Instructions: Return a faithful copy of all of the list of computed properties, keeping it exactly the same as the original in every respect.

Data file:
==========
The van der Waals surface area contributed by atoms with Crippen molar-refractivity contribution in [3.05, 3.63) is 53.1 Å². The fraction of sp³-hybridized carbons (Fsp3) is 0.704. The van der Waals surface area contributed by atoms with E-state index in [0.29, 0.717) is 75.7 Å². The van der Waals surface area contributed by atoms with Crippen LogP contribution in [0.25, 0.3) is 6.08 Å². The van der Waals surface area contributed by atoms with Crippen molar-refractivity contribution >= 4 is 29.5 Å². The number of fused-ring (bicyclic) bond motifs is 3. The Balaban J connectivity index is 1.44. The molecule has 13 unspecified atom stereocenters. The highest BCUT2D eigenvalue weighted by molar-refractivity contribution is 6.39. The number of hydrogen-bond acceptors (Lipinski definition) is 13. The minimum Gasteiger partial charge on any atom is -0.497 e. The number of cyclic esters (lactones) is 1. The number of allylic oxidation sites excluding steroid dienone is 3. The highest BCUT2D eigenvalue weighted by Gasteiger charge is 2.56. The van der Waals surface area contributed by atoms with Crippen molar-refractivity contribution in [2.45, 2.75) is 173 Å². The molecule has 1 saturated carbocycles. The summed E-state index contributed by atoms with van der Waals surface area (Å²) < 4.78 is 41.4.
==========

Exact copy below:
The van der Waals surface area contributed by atoms with Crippen molar-refractivity contribution in [3.05, 3.63) is 53.1 Å². The fraction of sp³-hybridized carbons (Fsp3) is 0.704. The van der Waals surface area contributed by atoms with E-state index in [0.29, 0.717) is 75.7 Å². The van der Waals surface area contributed by atoms with Crippen LogP contribution in [0.25, 0.3) is 6.08 Å². The van der Waals surface area contributed by atoms with Crippen molar-refractivity contribution >= 4 is 29.5 Å². The number of fused-ring (bicyclic) bond motifs is 3. The Balaban J connectivity index is 1.44. The molecule has 13 unspecified atom stereocenters. The highest BCUT2D eigenvalue weighted by molar-refractivity contribution is 6.39. The number of hydrogen-bond acceptors (Lipinski definition) is 13. The minimum Gasteiger partial charge on any atom is -0.497 e. The number of cyclic esters (lactones) is 1. The number of allylic oxidation sites excluding steroid dienone is 3. The highest BCUT2D eigenvalue weighted by Gasteiger charge is 2.56. The van der Waals surface area contributed by atoms with Crippen molar-refractivity contribution in [2.45, 2.75) is 173 Å². The molecule has 1 saturated carbocycles. The summed E-state index contributed by atoms with van der Waals surface area (Å²) < 4.78 is 41.4.